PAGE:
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small patrimony, was uncommonly charitable, partieularly to his poor neighbours, in and about King'sCliffe. In this benevolent disposition he was joined by the two maiden ladies, Elizabeth Hutchinson and Hester Gibbon,] with whom he resided. Their object was not to encourage the idle and dissolute, but to promote and facilitate the good intentions and endeavours of the industrious. Such was the little value he set on money, that he gave the copies of all his works intended for publication to his booksellers; but for one of them, they insisted upon his acceptance of one hundred guineas.

The following circumstances whereby he was enabled to be extensively useful, are remarkable. Attending the feast of the sons of the clergy at St. Paul's cathedral, a gentleman who was unknown to him came to him and asked his name, to whom he modestly answered, “My name, sir, is William Law.” Whereupon the gentleman gave him a letter directed to our author himself, which he, for the present, put into his pocket, and wbich, upon opening it at a convenient opportunity, he found enclosed a bank note for one thousand pounds sterling; and at another time a bank note for five hundred pounds sterling, was sent him from an unknown hand.

The pious and catholic Doddridge, in a sermon to young persons, has the following passage concerning William Law. It is an awakening saying of one of the most lively and pathetic, as well as most pious writers which our age has produced, “ that the condition of man in his natural state, seems to be like that of a person sick of a variety of diseases, knowing neither his distemper nor cure, but unhappily enclosed in a place where he could hear, or see, or taste, or feel nothing, but what tended to inflame his disorder."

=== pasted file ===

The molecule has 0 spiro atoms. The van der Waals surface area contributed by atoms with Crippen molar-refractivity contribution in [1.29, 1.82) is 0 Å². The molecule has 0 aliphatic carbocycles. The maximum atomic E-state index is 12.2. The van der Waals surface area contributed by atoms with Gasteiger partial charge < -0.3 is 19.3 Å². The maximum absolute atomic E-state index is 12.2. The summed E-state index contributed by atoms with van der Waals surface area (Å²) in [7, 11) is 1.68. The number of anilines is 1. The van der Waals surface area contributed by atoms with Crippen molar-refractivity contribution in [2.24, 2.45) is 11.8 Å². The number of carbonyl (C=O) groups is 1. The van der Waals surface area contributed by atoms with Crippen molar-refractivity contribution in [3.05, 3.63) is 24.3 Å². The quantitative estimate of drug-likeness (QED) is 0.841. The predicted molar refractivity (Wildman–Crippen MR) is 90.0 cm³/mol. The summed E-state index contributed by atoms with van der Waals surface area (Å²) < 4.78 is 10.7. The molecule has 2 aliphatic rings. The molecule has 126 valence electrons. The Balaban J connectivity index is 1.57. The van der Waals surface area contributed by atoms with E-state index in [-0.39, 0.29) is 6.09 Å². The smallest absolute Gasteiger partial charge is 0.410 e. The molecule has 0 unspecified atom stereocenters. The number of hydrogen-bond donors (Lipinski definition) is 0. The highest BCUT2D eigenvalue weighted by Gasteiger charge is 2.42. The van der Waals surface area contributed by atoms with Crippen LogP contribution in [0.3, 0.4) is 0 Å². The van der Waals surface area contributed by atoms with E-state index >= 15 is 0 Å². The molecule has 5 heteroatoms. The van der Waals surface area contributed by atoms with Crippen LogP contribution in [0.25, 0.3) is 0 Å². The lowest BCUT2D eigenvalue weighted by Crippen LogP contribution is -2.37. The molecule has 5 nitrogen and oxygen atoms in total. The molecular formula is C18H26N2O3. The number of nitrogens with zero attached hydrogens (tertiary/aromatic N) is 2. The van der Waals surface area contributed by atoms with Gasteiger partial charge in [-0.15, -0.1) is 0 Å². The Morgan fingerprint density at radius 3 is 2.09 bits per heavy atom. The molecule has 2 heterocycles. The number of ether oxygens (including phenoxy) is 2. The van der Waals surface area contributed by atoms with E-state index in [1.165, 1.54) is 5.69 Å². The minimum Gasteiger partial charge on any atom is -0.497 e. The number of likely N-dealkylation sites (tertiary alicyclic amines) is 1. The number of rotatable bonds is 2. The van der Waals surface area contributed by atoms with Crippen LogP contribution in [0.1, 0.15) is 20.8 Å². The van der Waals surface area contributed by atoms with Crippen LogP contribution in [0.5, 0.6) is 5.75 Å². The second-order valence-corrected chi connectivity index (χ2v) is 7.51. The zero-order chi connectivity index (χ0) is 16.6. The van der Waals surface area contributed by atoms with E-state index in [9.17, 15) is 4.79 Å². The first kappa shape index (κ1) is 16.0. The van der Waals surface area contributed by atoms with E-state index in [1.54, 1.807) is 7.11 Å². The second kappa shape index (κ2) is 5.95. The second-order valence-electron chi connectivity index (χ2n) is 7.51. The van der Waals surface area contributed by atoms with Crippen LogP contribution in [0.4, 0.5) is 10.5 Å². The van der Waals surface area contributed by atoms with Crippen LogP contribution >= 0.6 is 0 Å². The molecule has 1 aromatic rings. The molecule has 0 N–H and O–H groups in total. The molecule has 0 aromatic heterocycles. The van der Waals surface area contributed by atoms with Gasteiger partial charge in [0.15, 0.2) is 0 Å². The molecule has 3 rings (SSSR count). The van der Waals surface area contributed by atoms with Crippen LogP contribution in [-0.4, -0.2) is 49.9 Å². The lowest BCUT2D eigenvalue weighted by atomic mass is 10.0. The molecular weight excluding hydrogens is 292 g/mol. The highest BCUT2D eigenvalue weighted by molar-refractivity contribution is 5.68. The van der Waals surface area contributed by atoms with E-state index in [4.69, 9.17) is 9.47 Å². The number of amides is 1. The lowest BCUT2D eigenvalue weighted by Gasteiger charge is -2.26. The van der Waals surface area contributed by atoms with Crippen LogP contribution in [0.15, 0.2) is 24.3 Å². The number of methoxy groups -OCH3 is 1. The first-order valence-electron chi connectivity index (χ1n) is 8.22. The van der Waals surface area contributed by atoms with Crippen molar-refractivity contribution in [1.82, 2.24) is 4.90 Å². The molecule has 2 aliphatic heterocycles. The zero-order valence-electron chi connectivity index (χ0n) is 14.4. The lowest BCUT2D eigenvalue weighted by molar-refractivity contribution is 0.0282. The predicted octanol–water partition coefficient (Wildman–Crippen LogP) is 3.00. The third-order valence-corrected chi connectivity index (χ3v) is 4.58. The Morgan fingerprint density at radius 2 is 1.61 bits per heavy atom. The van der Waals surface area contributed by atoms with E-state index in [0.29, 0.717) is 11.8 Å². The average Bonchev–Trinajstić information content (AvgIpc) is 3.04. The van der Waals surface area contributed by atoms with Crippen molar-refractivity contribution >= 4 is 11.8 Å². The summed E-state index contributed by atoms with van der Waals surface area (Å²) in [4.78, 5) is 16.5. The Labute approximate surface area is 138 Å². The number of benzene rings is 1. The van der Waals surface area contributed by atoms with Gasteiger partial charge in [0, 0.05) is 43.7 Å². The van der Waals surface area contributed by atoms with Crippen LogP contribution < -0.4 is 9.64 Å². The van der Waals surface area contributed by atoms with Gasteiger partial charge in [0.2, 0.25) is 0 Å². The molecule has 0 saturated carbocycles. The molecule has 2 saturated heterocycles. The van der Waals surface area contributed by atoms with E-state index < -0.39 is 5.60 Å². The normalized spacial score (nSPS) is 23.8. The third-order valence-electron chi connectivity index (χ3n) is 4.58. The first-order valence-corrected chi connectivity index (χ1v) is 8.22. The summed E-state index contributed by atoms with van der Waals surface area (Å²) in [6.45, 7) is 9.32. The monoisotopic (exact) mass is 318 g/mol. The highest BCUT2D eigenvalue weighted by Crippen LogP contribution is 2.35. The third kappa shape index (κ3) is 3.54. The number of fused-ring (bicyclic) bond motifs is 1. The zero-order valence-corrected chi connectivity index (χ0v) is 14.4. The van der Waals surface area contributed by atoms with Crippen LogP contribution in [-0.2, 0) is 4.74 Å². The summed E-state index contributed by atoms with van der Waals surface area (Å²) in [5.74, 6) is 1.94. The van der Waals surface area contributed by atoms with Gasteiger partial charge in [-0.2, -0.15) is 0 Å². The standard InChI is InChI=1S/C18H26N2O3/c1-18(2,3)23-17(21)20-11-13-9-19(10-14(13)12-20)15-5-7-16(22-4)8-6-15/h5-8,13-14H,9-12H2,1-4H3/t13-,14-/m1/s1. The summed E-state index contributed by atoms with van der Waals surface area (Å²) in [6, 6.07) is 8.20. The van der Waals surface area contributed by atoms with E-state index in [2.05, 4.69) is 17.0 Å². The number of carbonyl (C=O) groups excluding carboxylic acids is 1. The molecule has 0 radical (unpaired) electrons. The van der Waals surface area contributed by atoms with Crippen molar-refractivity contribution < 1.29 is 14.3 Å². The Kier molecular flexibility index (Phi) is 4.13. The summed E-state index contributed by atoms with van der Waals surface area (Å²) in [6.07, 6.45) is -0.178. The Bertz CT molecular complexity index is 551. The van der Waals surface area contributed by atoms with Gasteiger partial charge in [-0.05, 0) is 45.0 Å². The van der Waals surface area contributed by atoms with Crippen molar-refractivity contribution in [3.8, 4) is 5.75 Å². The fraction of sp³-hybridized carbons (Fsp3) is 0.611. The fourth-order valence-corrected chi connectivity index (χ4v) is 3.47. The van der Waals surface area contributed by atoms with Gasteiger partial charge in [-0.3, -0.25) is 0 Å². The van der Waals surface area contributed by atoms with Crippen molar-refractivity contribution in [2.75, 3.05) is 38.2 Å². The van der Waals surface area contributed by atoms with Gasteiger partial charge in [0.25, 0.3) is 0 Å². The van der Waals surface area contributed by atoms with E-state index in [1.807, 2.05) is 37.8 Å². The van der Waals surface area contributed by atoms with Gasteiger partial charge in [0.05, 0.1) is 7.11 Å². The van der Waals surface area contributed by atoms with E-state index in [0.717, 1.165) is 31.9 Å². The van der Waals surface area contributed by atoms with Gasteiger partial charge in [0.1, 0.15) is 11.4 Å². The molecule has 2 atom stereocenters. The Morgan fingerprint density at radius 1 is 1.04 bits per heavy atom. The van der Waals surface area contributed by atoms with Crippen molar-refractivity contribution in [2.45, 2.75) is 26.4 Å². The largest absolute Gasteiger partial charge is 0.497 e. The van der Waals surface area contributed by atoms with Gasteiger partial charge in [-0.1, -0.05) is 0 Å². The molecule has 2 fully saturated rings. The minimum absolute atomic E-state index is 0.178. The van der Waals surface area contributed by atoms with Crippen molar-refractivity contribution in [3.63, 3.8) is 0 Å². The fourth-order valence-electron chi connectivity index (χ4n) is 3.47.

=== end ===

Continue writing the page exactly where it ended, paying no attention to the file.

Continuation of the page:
The writer of the Life of John Buncle (a noted deist) after having unreasonably censured William Law, as a visionary, enthusiast, &c. was obliged to acknowl. edge the following excellent character of him and the aforementioned treatises. “The reverend nonjurer,

Mr. William Law, was a man of sense, a fine writer, and a fine gentleman. His temper was charming, sweet, and delightful ; and his manners quite primitive, and uncommonly pious : He was all charity and goodness, and so soft and gentle in conversation, that I have thought myself in company with one of the men of the first church at Jerusalem, while with him. He had likewise the justest notions of Christian temper and practice, and recommended them in so insinuating a manner, that even the dissolute would hear him with pleasure. I have not seen any thing like him among the sons of men in these particulars. He was really a very extraordinary man; and to his honour be it remembered, that he had the great concern of human life at heart, took a deal of pains in the pulpit, and from the press-witness his two fine books on Christian Perfection and a Devout life; to make mon fear God and keep his commandments. He was a good man indeed. These are good books, written in the true spirit of christianity, and well worth the consideration of christians."

Very similar to this was the character given of him and of his writings, by Gibbon, the celebrated historian; of which the following is an extract:

“His manner is lively, his style forcible and clear; and, had not the vigour of his mind been clouded by enthusiasm, he might be ranked with the most agreeable and ingenious writers of the times.

“ While the Bangorian controversy was a fashionable theme, he entered the lists. He resumed the contest again with Bishop Hoadley, in which his Nonjuring principles appear, though he approves himself equal to both Prelates,

“On the appearance of the “ Fable of the Bees," he drew his pen against the licentiousness of the doctrine of that writer; and Morality and Religion must l'ejoice in his applause and victory.

“ Mr. Law's master-piece, the “Serious Call," is still read as a popular and powerful book of devotion. His precepts are rigid, but they are formed and deriv.,

ed from the Gospel; his satire is sharp, but his wisdom is from the knowledge of human life; and many of his portraits are not unworthy the pen of La Bruyere. If there yet exists a spark of piety in his reader's inind, he will soon kindle it to a flame; and a philosopher must allow that he is more consistent in his principles than any of the tribe of mystic writers. He handles with equal severity and truth the strange contradiction between faith and practice in the Christian world.”